LONG BEACH — Mayor Ernie Kell has capitalized on his name recognition and his association with the rebuilding of downtown to forge a commanding lead over Councilwoman Jan Hall in the race for citywide elected mayor, a Los Angeles Times Poll has found.
Striving to shed his figurehead appointive title and move into the newly created full-time mayor's job, Kell also has been far more successful than Hall in picking up support from voters who backed Luanne Pryor in last month's primary election. Pryor, with a strong third-place finish as a proponent of controlled growth, nearly beat Hall for a runoff berth.
Among voters considered most likely to cast ballots in the June 7 election, 63% favor Kell while 29% favor Hall. The remainder are undecided, according to poll figures based on a turnout of 40%, which is typical for elections held in tandem with the presidential primary.
Voters, at the same time, do not see much difference between the two candidates, according to the poll. Both officials are viewed in a generally favorable light, although Kell by a larger margin. And voters for both candidates expressed virtually identical concerns about the issues--crime, drugs and gangs being chief among them.
"There is a lot of random choosing" by voters, said I.A. Lewis, director of the Times Poll. "Neither of (the two candidates) looks very dramatic."
Still, Democrat Kell garners more support from his own political party than Republican Hall does from hers in the nonpartisan campaign. Hall does better among women voters and Kell does better among men.
The Times Poll, conducted Sunday, was developed through random telephone calls placed to 621 Long Beach residents. Questions concerning the mayor's race were asked of the 339 who identified themselves as registered voters and said they will probably or certainly cast ballots in the race. The results have a margin of error of plus or minus 5%.
Of all voters sampled--not just those considered most likely to actually turn out--Kell still posted a commanding if narrower lead over Hall, 44% to 29%, with more than one out of four either undecided or refusing to say whom they would support. However, poll experts say the responses from firmly committed voters alone more accurately measure what Kell's victory margin would have been had the balloting been conducted Sunday.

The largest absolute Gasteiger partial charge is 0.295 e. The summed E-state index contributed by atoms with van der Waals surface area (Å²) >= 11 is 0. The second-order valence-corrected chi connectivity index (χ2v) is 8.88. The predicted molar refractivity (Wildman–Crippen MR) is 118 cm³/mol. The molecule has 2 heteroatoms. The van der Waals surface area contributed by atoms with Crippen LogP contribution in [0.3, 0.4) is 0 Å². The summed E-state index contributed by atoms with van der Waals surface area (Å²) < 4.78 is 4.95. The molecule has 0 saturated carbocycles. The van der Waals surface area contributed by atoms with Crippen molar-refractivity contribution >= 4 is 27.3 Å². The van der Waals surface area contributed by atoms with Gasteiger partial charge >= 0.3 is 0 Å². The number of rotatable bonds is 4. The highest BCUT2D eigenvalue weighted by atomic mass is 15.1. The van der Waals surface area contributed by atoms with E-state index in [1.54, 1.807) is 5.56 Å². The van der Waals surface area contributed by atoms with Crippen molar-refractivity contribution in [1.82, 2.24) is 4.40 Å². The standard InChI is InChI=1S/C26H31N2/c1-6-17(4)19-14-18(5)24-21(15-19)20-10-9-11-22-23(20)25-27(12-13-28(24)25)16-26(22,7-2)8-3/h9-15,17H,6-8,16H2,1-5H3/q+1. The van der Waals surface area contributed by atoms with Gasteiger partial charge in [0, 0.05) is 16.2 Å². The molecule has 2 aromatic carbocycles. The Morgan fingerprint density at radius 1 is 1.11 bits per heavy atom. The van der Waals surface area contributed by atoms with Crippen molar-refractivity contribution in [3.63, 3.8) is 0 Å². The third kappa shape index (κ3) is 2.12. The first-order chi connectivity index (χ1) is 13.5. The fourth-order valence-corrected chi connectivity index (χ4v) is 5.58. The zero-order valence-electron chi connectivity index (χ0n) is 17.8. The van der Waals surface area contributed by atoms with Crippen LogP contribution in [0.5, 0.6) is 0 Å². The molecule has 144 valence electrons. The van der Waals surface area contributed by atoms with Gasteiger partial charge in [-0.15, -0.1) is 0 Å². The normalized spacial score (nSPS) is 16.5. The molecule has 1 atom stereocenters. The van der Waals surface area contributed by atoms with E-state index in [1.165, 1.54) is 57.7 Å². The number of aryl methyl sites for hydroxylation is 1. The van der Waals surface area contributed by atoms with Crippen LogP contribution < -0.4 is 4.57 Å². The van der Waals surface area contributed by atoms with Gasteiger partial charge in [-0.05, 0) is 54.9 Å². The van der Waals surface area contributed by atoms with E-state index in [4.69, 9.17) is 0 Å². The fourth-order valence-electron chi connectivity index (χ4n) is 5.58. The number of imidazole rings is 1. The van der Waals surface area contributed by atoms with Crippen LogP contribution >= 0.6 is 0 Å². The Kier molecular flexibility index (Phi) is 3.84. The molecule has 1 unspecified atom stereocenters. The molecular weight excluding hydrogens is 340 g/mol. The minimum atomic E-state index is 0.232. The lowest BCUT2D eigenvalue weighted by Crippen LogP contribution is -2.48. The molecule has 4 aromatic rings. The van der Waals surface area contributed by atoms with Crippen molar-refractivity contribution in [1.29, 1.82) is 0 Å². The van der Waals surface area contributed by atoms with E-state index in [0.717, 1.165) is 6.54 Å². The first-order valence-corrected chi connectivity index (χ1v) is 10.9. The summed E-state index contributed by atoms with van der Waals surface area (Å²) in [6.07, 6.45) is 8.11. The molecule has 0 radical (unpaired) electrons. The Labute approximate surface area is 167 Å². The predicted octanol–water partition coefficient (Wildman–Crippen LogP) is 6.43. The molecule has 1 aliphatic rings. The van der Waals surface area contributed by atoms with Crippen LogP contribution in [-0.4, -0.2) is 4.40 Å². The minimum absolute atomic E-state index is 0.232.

Kell, a retired developer who has held his East Long Beach council seat since 1975 and the appointive mayor's post since 1984, is better known and better liked, according to the poll.
He is viewed favorably by 56% of the voters sampled, contrasted to 16% who view him unfavorably. One out of four said they either did not know enough about Kell to voice an opinion or are not sure how they view him.
Hall's favorable rating was 41%, contrasted to an unfavorable rating of 20%. Two out of five voters said they do not know her well enough or are unsure of their view.
Some voters also indicated that they are backing one candidate primarily because they dislike the other.
For example, poll participant Gail Luhmann, a designer and caterer, said she does not believe that Kell would do the best job as mayor.
High school counselor Diane Jordan said she believes Hall is too tied to special interests, so she is supporting Kell. But she said she did not know enough about Kell to explain why she prefers him.
Hall, who represents the Belmont Shore and Belmont Heights areas, said she is not surprised by those findings because over the years, she has been unafraid to take tough stands on issues that make enemies as well as friends. "If you stick your head out of the trenches, someone is going to take a shot at you," she said.
Kell's supporters in the poll tend to be stronger backers of a revitalized downtown. Three out of four favor downtown redevelopment. Among Hall voters, by comparison, better than two out of four favor the downtown alterations.
Kell said he is pleased to be associated with downtown redevelopment, which he said has brought first-class hotels and created jobs for local people.
While the race for mayor is nonpartisan, both candidates make no secret of their party affiliations. Kell has won the endorsement of labor unions. Hall has called in two Long Beach GOP favorite sons, Gov. George Deukmejian and Rep. Daniel E. Lungren, for fund-raising and direct-mail endorsements.
Both of the candidates win among members of their own parties. Kell, however, has a more loyal following of Democrats than Hall does of Republicans. Democrats in the poll back Kell by a 52% margin compared to Hall's 24%. Republicans support Hall by 38% compared to Kell's 34%.
A cornerstone of Kell's margin over Hall is that even as a booster of downtown redevelopment he has managed to attract 60% of the voters who said they supported Democrat Pryor in the primary. Hall garnered 17% of the Pryor voters. Nearly one out of four Pryor voters said they are still undecided.